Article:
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small-prepaymentsAccording to a Scotiabank survey, 6 in 10 mortgage holders say they could add a little extra ($20) to their mortgage payment without impacting their finances.

It makes you wonder about the other 4 in 10 (but that’s another story).

The question here is, what would $20 extra per month mean to the average mortgage? The answer: It would save the typical borrower almost $2,800 in interest over 25 years and reduce his/her amortization by 10 months.*

If you’ve got nothing better to do with $240 a year (i.e., you have no high interest debt to pay down, no personal obligations, etc.), then prepaying a mortgage may be a good “investment.” But it boils down to your best alternative use of that cash.

Suppose, for example, you have a 2.99% mortgage rate and 31% marginal tax rate. On the face of it, you’d need better than a 4.33% pre-tax return elsewhere to beat knocking down your mortgage. But there’s more to consider, as these articles explain:

allocating-spare-cashThere are sometimes wiser uses for your extra loot than an RRSP, TFSA or mortgage prepayment — e.g., life insurance, unregistered savings, RESPs, etc. If you don’t want to figure it out alone, an independent unbiased fee-only financial advisor comes in handy for deciding how to allocate spare cash (assuming you have enough of it to justify the advice cost).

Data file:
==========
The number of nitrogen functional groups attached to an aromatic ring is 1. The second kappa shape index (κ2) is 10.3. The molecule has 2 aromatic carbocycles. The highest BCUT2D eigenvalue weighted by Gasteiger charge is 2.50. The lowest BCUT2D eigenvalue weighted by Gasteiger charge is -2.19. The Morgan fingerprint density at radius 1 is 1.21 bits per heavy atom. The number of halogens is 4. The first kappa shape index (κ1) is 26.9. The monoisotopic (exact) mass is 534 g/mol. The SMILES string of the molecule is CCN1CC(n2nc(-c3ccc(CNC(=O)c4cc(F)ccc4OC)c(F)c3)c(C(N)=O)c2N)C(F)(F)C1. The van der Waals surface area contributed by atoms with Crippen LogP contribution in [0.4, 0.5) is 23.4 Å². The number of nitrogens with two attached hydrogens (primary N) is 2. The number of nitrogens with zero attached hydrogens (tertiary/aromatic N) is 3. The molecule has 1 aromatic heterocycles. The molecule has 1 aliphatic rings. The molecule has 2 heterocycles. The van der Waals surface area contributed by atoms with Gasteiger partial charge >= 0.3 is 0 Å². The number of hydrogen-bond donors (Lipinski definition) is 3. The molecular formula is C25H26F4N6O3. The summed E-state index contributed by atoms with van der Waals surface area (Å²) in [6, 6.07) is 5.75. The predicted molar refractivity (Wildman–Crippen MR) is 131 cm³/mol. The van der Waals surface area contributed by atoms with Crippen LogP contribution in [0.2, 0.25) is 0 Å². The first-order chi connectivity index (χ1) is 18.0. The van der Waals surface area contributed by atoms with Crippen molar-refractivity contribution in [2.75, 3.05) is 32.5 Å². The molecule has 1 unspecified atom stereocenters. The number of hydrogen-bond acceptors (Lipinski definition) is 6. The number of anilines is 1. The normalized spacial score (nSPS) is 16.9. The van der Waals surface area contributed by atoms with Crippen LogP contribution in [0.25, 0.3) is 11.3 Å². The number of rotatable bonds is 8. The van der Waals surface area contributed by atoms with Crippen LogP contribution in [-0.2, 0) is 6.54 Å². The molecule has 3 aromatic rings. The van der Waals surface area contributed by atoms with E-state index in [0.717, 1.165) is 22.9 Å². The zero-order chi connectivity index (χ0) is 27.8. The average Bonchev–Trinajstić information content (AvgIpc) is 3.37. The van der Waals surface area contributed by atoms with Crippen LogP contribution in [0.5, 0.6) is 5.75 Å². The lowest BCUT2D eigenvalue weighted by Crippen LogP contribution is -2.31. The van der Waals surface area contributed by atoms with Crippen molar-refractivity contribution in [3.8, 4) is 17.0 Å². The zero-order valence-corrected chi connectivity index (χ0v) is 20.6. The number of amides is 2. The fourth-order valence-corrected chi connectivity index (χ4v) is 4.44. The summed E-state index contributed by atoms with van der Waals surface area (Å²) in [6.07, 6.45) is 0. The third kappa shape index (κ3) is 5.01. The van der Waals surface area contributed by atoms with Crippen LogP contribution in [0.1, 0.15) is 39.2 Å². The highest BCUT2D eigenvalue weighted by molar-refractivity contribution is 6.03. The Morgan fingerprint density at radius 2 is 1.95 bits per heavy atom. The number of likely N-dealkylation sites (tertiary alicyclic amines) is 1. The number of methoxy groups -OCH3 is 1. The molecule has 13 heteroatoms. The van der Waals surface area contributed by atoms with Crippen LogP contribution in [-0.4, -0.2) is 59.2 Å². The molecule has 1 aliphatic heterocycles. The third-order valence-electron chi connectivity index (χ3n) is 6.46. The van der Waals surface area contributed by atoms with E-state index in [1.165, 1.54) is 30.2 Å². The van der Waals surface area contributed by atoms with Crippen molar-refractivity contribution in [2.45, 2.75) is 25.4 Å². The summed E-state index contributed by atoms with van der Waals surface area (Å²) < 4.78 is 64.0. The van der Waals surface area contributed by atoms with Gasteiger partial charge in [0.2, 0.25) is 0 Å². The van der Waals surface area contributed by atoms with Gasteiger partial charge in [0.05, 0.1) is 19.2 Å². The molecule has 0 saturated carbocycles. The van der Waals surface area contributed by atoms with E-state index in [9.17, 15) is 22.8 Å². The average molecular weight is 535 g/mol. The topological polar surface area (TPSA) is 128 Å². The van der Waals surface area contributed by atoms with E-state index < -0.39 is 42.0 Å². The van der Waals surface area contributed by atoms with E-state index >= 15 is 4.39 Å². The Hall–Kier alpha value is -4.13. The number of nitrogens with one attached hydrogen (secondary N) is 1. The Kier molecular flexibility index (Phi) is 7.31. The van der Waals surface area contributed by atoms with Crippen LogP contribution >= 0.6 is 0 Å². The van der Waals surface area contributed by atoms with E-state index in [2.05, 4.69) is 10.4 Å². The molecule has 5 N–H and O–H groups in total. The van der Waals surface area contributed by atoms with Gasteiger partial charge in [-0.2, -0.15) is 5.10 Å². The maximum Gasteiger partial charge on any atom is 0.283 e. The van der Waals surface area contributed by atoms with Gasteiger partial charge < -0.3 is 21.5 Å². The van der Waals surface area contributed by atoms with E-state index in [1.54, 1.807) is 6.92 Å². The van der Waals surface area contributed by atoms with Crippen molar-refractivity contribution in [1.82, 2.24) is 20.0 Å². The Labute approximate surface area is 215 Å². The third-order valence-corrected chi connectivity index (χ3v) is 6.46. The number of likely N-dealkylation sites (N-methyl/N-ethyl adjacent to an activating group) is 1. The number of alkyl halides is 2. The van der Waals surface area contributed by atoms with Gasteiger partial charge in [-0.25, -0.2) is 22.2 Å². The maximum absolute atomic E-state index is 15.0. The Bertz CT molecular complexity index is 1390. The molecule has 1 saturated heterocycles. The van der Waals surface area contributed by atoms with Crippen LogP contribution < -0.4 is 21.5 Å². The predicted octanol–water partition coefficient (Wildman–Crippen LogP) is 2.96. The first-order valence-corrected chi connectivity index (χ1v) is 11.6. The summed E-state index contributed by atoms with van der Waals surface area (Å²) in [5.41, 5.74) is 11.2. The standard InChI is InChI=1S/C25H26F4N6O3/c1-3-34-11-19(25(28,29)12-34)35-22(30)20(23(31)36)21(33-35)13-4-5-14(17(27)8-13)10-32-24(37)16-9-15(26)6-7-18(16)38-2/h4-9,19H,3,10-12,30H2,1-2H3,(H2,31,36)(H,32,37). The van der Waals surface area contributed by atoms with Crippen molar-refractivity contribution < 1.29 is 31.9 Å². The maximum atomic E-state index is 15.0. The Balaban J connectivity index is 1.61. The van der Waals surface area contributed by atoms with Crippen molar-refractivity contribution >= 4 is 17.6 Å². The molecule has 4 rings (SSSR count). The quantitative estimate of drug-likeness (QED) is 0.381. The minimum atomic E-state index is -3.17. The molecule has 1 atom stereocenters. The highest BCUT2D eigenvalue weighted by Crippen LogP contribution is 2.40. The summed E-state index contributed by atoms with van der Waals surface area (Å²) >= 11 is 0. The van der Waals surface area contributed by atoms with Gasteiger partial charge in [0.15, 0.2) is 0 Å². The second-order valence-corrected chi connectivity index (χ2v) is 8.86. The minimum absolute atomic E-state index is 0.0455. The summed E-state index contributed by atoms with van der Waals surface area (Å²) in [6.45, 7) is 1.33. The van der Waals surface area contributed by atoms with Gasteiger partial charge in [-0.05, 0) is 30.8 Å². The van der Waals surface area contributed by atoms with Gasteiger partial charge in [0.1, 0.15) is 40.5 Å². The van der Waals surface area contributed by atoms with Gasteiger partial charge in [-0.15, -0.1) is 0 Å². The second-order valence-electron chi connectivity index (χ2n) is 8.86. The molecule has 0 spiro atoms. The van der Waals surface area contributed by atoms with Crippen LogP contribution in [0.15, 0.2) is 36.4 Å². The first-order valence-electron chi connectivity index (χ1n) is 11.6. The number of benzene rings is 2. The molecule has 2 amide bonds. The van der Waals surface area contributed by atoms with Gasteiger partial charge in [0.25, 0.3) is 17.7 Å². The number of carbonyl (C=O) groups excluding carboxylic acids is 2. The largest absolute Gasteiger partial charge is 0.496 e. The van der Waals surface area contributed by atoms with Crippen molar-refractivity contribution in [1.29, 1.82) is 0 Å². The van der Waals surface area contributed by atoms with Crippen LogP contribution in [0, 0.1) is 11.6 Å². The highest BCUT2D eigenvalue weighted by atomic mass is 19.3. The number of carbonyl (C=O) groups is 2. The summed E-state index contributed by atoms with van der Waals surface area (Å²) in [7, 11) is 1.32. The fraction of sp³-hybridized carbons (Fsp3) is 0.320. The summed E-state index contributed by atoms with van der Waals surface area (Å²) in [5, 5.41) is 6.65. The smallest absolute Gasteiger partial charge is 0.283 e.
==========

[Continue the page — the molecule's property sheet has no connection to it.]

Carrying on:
Other stats from Scotiabank’s survey:

  • People’s living status:
    • 35% of Canadians own a home with a mortgage
    • 29% own a home without a mortgage
    • 32% rent their home
    • 4% say “other”
  • 51% of mortgagors have spoken to their mortgage provider about how they can become mortgage-free faster
  • Money in the bank79% of mortgagors have taken steps to pay off their mortgage faster, such as:
    • Increasing payment frequency (45%)
    • Renegotiating into a lower rate (29%)
    • Increasing regular payments (26%)
    • Making lump-sum payments (26%)
  • 21% of mortgage holders have not taken additional steps to pay down their mortgage quicker, for reasons like these:
    • No funds available (49% of the 21%)
    • Other payment priorities (27% of the 21%)
    • Uncertainty over what steps to take (8% of the 21%).

 


 

*  Assumes $175,000 average mortgage, a 2.99% fixed rate and 25-year amortization.

 


 

Rob McLister, CMT

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